Comment: Carole Ferguson of Industry Tracker says the niche border tax planned by the EU to help its emissions trading scheme operate more effectively could have positive impacts on carbon pricing beyond its borders
Global carbon markets that put a price on carbon are a key lever for pricing in and tackling climate change. They were also a key discussion point at COP26, with proponents including Angela Merkel through to Prince Charles. But many still felt that not enough progress was made.
There was simultaneously a climate policy slowly working its way through the echelons of the EU, and quietly discussed at the summit, which could provide the backdoor to a global carbon price: the carbon border adjustment mechanism (CBAM).
Our research on the European steel sector found that current trajectories would see the industry exceed its carbon budget in 2035
After years of negotiations to address how carbon credits can be traded between countries, some progress was made at COP26, with a new structure for how these credits can be accounted for. However, a number of areas still need to be addressed to improve quality and transparency in generated carbon credits. It is clear we are still a long way off a truly global carbon trading scheme, and time is not on our side.
Indeed, for many of the high-emitting sectors that would be regulated by these carbon schemes, and incentivised to cut emissions, they are nearing the end of their carbon budgets and will soon be in breach. Our research on the European steel sector, for example, found that current trajectories and use of business-as-usual technologies would see the industry exceed its carbon budget in 2035, threatening the EU’s ambition to reach net zero by 2050.
If you compare the carbon markets established globally since the Kyoto protocol, from the U.S., to the EU, to China, the approaches are different while the pricing and the success of implementation fundamentally varied. The U.S. doesn’t even have a national approach or a consistent price within the country itself. How likely is it, therefore, that we can splice and dice these together and achieve global agreement and cooperation in time? Especially given that countries and regions are still announcing and working to different climate goals, as well as timescales to deliver on these.
And even the EU Emissions Trading Scheme, which is commonly thought to be the most progressive of the schemes, hasn’t been functioning properly, with the supply and demand part of the equation not working. Instead of letting the price move, based on how much emissions need to be reduced, high-emitting companies have been given free allowances, which have effectively removed the cost of emitting and taken away the incentive to decarbonise.
This practice, known as “grandfathering”, sounds counter-intuitive, and in many ways it is, but there is logic behind it. For globally traded sectors, such as steel, European companies would have been killed off if they were being penalised by high carbon prices, whilst competing with international companies not operating under high carbon prices and able to “dump” their products into Europe without penalty. This has supressed demand for trading permits and weakened the carbon price in the EU.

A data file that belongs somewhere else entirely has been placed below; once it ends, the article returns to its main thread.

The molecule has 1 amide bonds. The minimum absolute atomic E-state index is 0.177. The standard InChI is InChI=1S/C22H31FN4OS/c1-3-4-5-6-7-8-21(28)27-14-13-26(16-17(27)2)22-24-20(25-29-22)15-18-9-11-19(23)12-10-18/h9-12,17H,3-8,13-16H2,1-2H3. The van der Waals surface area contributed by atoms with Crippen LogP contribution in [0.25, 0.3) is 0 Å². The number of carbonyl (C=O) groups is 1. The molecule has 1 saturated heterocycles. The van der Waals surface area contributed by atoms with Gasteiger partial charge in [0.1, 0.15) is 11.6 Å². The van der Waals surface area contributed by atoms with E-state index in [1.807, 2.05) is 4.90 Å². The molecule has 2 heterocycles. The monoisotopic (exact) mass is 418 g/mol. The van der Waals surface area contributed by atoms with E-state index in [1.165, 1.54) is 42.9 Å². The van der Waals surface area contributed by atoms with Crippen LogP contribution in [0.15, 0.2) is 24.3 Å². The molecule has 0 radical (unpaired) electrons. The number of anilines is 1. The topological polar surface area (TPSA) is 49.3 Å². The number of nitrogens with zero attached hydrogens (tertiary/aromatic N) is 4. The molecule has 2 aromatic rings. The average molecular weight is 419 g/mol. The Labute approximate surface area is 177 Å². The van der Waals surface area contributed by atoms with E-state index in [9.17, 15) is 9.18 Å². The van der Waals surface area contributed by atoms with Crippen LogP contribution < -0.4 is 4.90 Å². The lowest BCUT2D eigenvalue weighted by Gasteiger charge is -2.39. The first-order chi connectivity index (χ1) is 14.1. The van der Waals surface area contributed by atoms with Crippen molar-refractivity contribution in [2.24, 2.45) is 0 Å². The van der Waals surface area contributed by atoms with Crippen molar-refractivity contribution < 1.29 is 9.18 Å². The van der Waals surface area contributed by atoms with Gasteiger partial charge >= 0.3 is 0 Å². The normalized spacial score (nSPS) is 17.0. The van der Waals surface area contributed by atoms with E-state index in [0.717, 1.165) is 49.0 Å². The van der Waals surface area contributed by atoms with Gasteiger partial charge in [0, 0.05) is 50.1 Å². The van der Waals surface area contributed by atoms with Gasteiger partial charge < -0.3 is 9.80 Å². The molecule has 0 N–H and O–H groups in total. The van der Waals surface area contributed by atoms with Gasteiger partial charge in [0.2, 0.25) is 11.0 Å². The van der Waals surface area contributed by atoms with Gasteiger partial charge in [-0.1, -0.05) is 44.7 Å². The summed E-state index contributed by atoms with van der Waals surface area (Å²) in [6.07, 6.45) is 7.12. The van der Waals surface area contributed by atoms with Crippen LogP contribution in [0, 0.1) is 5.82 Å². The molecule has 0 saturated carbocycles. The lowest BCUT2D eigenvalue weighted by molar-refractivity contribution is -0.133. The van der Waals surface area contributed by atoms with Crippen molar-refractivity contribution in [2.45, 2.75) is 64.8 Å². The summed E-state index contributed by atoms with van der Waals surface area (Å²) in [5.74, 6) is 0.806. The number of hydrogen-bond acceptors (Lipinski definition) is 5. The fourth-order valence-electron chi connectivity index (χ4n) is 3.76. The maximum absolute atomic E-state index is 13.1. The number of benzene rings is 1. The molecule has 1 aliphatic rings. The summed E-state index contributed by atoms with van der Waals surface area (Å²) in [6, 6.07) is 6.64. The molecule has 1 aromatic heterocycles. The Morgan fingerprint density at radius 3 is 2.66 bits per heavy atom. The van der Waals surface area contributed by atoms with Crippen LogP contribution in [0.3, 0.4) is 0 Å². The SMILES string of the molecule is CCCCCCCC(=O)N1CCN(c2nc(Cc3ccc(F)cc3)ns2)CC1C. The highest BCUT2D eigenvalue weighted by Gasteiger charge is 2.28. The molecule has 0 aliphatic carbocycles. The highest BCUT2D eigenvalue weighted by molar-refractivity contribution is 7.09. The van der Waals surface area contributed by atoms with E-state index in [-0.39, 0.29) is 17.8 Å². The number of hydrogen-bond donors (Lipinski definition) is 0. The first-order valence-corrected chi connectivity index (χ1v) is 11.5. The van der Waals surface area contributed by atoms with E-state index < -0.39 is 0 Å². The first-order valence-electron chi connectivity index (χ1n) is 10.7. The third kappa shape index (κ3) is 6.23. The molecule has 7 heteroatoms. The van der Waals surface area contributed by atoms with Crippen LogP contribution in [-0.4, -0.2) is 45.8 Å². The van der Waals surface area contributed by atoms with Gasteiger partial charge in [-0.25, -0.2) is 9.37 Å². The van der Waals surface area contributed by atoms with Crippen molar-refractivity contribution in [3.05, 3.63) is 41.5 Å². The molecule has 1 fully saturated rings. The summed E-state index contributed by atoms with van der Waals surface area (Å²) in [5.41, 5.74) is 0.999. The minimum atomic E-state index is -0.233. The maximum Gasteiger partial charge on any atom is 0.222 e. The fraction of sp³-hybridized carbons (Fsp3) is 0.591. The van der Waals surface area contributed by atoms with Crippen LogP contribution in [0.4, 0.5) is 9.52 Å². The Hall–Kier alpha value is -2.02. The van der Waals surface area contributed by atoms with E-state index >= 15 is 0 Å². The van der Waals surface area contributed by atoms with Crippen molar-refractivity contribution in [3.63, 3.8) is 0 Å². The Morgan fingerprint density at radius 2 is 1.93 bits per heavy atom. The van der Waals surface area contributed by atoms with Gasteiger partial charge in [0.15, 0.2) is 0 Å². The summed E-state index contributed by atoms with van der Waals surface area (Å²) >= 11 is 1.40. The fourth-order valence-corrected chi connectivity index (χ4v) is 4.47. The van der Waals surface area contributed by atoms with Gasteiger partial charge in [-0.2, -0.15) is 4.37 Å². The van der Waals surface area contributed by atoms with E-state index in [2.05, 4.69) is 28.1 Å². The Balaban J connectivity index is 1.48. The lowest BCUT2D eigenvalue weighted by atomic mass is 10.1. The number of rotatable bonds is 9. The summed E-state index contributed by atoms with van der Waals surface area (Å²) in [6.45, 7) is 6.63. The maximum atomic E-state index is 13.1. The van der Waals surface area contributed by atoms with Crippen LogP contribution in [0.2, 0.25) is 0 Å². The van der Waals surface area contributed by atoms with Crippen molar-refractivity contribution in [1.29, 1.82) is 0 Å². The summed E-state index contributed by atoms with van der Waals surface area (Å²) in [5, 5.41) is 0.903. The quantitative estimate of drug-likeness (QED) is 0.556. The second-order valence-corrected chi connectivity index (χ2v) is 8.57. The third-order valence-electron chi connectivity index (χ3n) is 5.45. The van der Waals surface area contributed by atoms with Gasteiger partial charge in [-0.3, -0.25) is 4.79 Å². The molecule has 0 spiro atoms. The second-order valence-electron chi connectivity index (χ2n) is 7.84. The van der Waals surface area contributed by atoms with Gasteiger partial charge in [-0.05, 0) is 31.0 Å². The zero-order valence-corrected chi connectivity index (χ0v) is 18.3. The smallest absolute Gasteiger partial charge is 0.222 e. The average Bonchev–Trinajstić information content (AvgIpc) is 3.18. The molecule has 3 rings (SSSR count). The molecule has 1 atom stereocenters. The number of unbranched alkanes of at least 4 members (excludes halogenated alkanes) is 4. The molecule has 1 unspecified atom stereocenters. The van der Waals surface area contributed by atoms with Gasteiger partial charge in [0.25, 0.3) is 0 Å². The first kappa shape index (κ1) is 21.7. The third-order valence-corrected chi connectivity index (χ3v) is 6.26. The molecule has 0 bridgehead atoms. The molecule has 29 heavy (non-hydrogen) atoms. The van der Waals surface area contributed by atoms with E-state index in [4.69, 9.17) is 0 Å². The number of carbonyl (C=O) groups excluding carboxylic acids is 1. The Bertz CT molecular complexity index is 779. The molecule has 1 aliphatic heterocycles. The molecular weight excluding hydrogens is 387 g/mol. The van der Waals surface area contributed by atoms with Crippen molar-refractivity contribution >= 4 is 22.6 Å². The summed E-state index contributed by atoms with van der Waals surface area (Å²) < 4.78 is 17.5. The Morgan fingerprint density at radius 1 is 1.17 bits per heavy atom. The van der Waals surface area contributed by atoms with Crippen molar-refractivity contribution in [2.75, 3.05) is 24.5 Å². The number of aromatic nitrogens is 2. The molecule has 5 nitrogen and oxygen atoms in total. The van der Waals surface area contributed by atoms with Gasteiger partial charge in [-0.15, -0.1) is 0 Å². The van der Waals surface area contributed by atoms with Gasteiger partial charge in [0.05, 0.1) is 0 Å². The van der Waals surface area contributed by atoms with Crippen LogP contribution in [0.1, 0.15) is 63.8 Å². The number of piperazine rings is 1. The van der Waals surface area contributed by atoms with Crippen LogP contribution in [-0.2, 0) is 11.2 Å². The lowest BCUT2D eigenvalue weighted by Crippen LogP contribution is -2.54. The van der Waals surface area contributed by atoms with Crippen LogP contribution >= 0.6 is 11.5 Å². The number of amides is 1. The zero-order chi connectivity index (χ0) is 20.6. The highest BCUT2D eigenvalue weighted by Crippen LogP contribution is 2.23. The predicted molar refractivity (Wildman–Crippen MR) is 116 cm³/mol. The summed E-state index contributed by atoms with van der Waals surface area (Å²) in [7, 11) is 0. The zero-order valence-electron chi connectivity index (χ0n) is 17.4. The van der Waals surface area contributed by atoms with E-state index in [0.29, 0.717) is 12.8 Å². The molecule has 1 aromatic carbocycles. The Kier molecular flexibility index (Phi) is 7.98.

In this context, the CBAM, being proposed by the EU, could be our best bet and should be a key priority for the EU, and also globally.
This mechanism would regulate domestic carbon intensive production and tackle the longstanding issue of carbon leakage, which is where production shifts to countries with less stringent climate policies.
While the EU parliament has endorsed the CBAM, its smooth implementation and effectiveness remains a concern
Combined with the more ambitious targets of the EU’s next trading period to 2030, it would also stimulate the EU ETS to start functioning more as a market, boosting the price, and reflecting the actual emissions cuts required by heavy industry. What’s more, the taxes generated from the CBAM – estimated to be in the range of €5 to €14bn a year, depending on its design and scope – would provide significant capital to be allocated towards activities and investments that could drive the transition to net zero.
While the EU parliament has endorsed the CBAM, its smooth implementation and effectiveness remains a concern. The EU wants it to be consistent with WTO rules, which brings some complexities, and more lobbying could take place by trading partners negatively impacted by the CBAM, as well as companies within the EU ETS that are reluctant to let go of free allowances.
It is also not clear whether other countries such as the U.S. will adopt the same approach. The CBAM is due to kick off in 2023/24, and the detail is still being ironed out. But it would represent a significant regulatory step forward and could be ground-breaking for the decarbonisation of high-emitting sectors not only in the EU, and also globally.
By levelling the playing field for imports and exports, and mirroring the carbon prices within the EU emissions trading scheme for those operating outside of it, this niche border tax could have a significant impact worldwide. If successful, it could end up creating a form of global carbon market at a time when this could not be more needed.
Carole Ferguson is managing director and co-founder of Industry Tracker, the climate research house for investors.